Another thing to consider is how powerful your stick blender is. If it has a low power setting, start with that. Stop stick blending as soon as you see the slightest sign of trace, use your spatula to stir things around and check trace again. I've found with a fast moving recipe that stopping a bit sooner than I think I need to and hand stirring for 10 seconds will finish the trace process.

Good luck!
 

AIRDOG

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Thanks for all the answers... Of all the batch not Even one was perfect

Also i think it has something to do with My oils, the coconut oil is very líquid unlike some i see that turns like Butter and the palm oil is very thick, and the cocoa Butter is hard as a soap in itself (Will add pictures) top one is My coconut oil, bottom is palm and the cocoa butter is the hard one.... I'll do a batch with no cocoa in it to see if i get the same problem
 

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GemstonePony

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New question: if you put the coconut oil in the refrigerator, will it harden? Because if not, it might be fractionated coconut oil, which has different properties in soap than coconut oil.

Back to trace:
1. Melt everything thoroughly, wait for both oils and lye mixture to be 100-110°f.
2. If you have additives that need to be added to the oils, blend the additives into the oils. If you have additives that need to be blended into the lye water, use the stick blender for that.
3. Forget the stick blender exists.
4. Use a silicone whisk and a spatula to bring the batter to emulsion.
5. Fragrance, color, and pour

If you have a "freight train" recipe, I cannot overemphasize the importance of pre- measuring your fragrance, pre-measuring and pre-dispersing your colorants, and pre-soaking your clays. If your recipe gives you 1-2 minutes from emulsion to pudding, you have to be prepared and move quickly.
 

glendam

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New question: if you put the coconut oil in the refrigerator, will it harden? Because if not, it might be fractionated coconut oil, which has different properties in soap than coconut oil.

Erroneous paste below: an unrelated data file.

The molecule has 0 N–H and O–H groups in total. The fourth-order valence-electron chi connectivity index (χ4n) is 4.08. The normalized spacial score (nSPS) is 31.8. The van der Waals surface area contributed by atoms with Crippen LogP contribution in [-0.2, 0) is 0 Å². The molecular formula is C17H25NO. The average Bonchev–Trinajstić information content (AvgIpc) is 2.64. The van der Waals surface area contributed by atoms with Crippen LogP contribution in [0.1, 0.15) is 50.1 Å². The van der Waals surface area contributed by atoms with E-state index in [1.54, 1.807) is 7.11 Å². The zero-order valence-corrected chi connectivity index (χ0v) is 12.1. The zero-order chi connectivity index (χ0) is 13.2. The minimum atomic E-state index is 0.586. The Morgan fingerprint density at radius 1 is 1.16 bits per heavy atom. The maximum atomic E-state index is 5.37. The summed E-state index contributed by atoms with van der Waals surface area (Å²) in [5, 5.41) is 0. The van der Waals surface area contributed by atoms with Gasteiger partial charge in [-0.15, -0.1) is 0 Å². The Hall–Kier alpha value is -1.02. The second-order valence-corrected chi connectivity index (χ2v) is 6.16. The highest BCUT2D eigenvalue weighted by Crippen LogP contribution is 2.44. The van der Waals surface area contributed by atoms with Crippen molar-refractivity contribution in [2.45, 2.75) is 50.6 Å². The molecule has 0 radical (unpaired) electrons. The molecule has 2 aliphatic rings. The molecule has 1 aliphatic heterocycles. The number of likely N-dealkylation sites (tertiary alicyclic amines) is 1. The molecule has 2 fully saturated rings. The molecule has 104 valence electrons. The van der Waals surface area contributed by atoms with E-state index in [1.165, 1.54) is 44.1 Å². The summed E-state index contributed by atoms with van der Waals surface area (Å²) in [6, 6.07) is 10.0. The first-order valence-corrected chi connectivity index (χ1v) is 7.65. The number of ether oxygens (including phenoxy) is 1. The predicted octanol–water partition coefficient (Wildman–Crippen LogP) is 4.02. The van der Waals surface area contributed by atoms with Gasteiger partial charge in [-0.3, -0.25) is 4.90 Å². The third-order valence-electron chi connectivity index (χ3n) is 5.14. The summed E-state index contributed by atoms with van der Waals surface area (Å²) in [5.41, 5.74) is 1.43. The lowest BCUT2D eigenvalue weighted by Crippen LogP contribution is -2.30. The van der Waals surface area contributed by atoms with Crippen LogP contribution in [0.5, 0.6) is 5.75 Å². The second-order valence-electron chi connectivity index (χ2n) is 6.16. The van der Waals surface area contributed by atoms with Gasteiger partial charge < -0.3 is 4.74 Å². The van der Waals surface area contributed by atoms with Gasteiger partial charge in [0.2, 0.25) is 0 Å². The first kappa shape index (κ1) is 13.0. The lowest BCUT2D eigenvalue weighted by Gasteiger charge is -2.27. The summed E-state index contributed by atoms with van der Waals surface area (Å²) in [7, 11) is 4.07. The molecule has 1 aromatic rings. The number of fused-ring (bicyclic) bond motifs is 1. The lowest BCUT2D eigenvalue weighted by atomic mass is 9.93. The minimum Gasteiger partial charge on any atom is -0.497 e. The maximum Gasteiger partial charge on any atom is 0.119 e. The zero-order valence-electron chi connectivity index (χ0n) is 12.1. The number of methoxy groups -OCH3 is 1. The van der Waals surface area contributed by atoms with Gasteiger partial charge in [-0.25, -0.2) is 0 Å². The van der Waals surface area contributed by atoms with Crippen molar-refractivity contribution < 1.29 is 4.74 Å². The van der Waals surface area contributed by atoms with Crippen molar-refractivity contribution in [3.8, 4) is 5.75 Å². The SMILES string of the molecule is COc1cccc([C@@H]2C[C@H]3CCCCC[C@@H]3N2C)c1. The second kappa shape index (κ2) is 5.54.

Back to trace:
1. Melt everything thoroughly, wait for both oils and lye mixture to be 100-110°f.
2. If you have additives that need to be added to the oils, blend the additives into the oils. If you have additives that need to be blended into the lye water, use the stick blender for that.
3. Forget the stick blender exists.
4. Use a silicone whisk and a spatula to bring the batter to emulsion.
5. Fragrance, color, and pour

If you have a "freight train" recipe, I cannot overemphasize the importance of pre- measuring your fragrance, pre-measuring and pre-dispersing your colorants, and pre-soaking your clays. If your recipe gives you 1-2 minutes from emulsion to pudding, you have to be prepared and move quickly.
Freight train recipe! I have never heard that phrase but I have definitely worked with that kind recipe!
 

KiwiMoose

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I notice you said that your lye solution was still hot. I would suggest waiting for it to cool right down - as @AliOop has said even room temperature. It doesn't matter if your lye solution is cooler than your oils. So your lye could be around 90 and your oils 105. I make the lye solution up first - before i do anything else and let it cool while I get everything else ready. I make it using ice cubes AND refrigerated water (about 50/50) so that it's cool to start with. If it is taking too long to cool (as in our current NZ temps) I will sit it in an ice or cold water bath to hurry along the cooling process.